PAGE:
APA format is a set of style rules developed by the American Psychological Association as a means for enabling easier reading of scientific writing. These rules allow for greater reading comprehension as well as the ability to cite resources in a consistent manner. Citing legal cases as references in APA style varies slightly, depending on the court where the case was heard, but follow the same basic format.
List the case name followed by a comma. For example Green v. Douglas,.
Follow the case name with the volume number. If this case was a supreme court case, also list the U.S. page number after the volume. For lesser court decisions, the volume should be followed by the reporter abbreviation then the page number. So far your reference would look similar to this: Green v. Douglas, 12 B, 4d 11.
Next place the date in parenthesis. If the case took place in a court lesser than the Supreme Court also include the court name in the parenthesis. Abbreviations of the court name are acceptable. Now your reference should look similar to this: Green v. Douglas, 12 B, 4d 11 (Juvenile Dom. 2010). A completed Supreme Court example would resemble this: James v. Andrew, 328 U.S. 594 (2010)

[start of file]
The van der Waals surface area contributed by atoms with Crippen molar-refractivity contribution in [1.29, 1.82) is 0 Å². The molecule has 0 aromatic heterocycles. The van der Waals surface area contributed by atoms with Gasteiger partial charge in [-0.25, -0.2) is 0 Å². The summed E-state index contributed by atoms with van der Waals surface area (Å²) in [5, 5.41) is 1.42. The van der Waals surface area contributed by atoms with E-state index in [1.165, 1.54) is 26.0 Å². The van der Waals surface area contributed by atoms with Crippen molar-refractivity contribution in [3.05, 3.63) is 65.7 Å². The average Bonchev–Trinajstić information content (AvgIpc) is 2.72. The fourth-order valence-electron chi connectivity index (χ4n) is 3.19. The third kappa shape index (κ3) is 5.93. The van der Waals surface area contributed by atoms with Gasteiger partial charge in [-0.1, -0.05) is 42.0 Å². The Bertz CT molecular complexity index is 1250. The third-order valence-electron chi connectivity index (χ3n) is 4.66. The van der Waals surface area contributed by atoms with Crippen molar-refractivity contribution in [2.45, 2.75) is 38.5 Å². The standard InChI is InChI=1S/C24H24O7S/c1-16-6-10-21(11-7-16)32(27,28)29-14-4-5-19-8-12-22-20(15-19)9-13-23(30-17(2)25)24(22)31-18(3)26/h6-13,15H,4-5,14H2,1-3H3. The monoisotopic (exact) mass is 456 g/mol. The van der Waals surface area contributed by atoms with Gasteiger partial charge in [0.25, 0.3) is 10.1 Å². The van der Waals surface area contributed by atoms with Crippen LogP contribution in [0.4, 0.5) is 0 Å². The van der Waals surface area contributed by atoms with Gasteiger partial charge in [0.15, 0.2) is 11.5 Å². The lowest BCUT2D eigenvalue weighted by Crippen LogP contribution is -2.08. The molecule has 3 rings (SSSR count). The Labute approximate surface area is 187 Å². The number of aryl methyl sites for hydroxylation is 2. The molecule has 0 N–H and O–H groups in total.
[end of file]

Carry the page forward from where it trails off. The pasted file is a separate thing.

Cite the references in the text wherever you have used the information. In-text citations should include the name of the case followed by a comma then the year in parenthesis. For example (Green v. Douglas, 2010).